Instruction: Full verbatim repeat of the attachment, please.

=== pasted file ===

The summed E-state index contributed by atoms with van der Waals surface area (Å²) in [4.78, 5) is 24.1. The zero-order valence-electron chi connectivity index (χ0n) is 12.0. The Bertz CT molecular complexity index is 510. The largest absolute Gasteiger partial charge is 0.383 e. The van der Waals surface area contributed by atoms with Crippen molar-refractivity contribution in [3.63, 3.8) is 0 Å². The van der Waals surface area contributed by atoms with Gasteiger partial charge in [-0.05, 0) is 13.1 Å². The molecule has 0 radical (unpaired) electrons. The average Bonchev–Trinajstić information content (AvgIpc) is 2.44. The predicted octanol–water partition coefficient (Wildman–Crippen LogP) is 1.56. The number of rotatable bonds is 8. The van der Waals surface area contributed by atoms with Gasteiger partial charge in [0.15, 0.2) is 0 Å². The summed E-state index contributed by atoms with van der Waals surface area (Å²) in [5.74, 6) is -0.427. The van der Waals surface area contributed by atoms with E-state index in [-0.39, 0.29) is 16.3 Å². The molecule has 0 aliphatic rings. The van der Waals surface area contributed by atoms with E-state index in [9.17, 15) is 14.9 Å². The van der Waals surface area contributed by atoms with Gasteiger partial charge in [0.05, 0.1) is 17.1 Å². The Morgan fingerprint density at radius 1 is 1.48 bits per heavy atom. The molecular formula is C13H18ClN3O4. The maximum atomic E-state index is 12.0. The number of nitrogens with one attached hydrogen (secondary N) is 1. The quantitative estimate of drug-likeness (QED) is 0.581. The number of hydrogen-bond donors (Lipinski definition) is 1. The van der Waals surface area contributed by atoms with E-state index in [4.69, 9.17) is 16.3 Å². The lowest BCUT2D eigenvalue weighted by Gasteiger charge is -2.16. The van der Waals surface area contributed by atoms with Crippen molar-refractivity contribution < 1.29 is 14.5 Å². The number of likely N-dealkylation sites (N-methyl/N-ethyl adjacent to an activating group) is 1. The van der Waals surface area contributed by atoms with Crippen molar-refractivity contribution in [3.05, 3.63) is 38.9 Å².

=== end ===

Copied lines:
The summed E-state index contributed by atoms with van der Waals surface area (Å²) in [4.78, 5) is 24.1. The zero-order valence-electron chi connectivity index (χ0n) is 12.0. The Bertz CT molecular complexity index is 510. The largest absolute Gasteiger partial charge is 0.383 e. The van der Waals surface area contributed by atoms with Crippen molar-refractivity contribution in [3.63, 3.8) is 0 Å². The van der Waals surface area contributed by atoms with Gasteiger partial charge in [-0.05, 0) is 13.1 Å². The molecule has 0 radical (unpaired) electrons. The average Bonchev–Trinajstić information content (AvgIpc) is 2.44. The predicted octanol–water partition coefficient (Wildman–Crippen LogP) is 1.56. The number of rotatable bonds is 8. The van der Waals surface area contributed by atoms with Gasteiger partial charge in [0.15, 0.2) is 0 Å². The summed E-state index contributed by atoms with van der Waals surface area (Å²) in [5.74, 6) is -0.427. The van der Waals surface area contributed by atoms with E-state index in [-0.39, 0.29) is 16.3 Å². The molecule has 0 aliphatic rings. The van der Waals surface area contributed by atoms with E-state index in [9.17, 15) is 14.9 Å². The van der Waals surface area contributed by atoms with Gasteiger partial charge in [0.05, 0.1) is 17.1 Å². The Morgan fingerprint density at radius 1 is 1.48 bits per heavy atom. The molecular formula is C13H18ClN3O4. The maximum atomic E-state index is 12.0. The number of nitrogens with one attached hydrogen (secondary N) is 1. The quantitative estimate of drug-likeness (QED) is 0.581. The number of hydrogen-bond donors (Lipinski definition) is 1. The van der Waals surface area contributed by atoms with E-state index in [4.69, 9.17) is 16.3 Å². The lowest BCUT2D eigenvalue weighted by Gasteiger charge is -2.16. The van der Waals surface area contributed by atoms with Crippen molar-refractivity contribution < 1.29 is 14.5 Å². The number of likely N-dealkylation sites (N-methyl/N-ethyl adjacent to an activating group) is 1. The van der Waals surface area contributed by atoms with Crippen molar-refractivity contribution in [3.05, 3.63) is 38.9 Å².